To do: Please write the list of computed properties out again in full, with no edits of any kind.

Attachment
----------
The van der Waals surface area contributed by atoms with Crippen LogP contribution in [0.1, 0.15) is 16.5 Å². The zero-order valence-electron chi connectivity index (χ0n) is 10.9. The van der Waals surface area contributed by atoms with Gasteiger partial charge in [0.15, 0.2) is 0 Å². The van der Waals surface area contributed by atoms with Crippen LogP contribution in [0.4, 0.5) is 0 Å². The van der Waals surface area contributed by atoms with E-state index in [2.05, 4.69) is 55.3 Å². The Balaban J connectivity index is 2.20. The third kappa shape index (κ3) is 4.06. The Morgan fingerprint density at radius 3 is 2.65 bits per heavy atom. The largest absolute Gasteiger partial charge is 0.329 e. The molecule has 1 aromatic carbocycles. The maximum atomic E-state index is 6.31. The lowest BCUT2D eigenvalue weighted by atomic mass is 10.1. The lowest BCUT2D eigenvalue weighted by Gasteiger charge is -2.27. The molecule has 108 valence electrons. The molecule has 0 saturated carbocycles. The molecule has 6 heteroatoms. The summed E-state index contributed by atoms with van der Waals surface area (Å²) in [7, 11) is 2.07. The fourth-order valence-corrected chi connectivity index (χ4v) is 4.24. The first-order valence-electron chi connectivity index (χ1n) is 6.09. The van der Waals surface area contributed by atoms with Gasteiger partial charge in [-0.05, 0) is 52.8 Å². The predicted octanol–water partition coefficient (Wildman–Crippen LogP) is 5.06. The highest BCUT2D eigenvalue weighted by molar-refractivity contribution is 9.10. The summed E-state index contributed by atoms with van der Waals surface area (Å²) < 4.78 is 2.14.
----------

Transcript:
The van der Waals surface area contributed by atoms with Crippen LogP contribution in [0.1, 0.15) is 16.5 Å². The zero-order valence-electron chi connectivity index (χ0n) is 10.9. The van der Waals surface area contributed by atoms with Gasteiger partial charge in [0.15, 0.2) is 0 Å². The van der Waals surface area contributed by atoms with Crippen LogP contribution in [0.4, 0.5) is 0 Å². The van der Waals surface area contributed by atoms with E-state index in [2.05, 4.69) is 55.3 Å². The Balaban J connectivity index is 2.20. The third kappa shape index (κ3) is 4.06. The Morgan fingerprint density at radius 3 is 2.65 bits per heavy atom. The largest absolute Gasteiger partial charge is 0.329 e. The molecule has 1 aromatic carbocycles. The maximum atomic E-state index is 6.31. The lowest BCUT2D eigenvalue weighted by atomic mass is 10.1. The lowest BCUT2D eigenvalue weighted by Gasteiger charge is -2.27. The molecule has 108 valence electrons. The molecule has 0 saturated carbocycles. The molecule has 6 heteroatoms. The summed E-state index contributed by atoms with van der Waals surface area (Å²) in [7, 11) is 2.07. The fourth-order valence-corrected chi connectivity index (χ4v) is 4.24. The first-order valence-electron chi connectivity index (χ1n) is 6.09. The van der Waals surface area contributed by atoms with Gasteiger partial charge in [-0.05, 0) is 52.8 Å². The predicted octanol–water partition coefficient (Wildman–Crippen LogP) is 5.06. The highest BCUT2D eigenvalue weighted by molar-refractivity contribution is 9.10. The summed E-state index contributed by atoms with van der Waals surface area (Å²) < 4.78 is 2.14.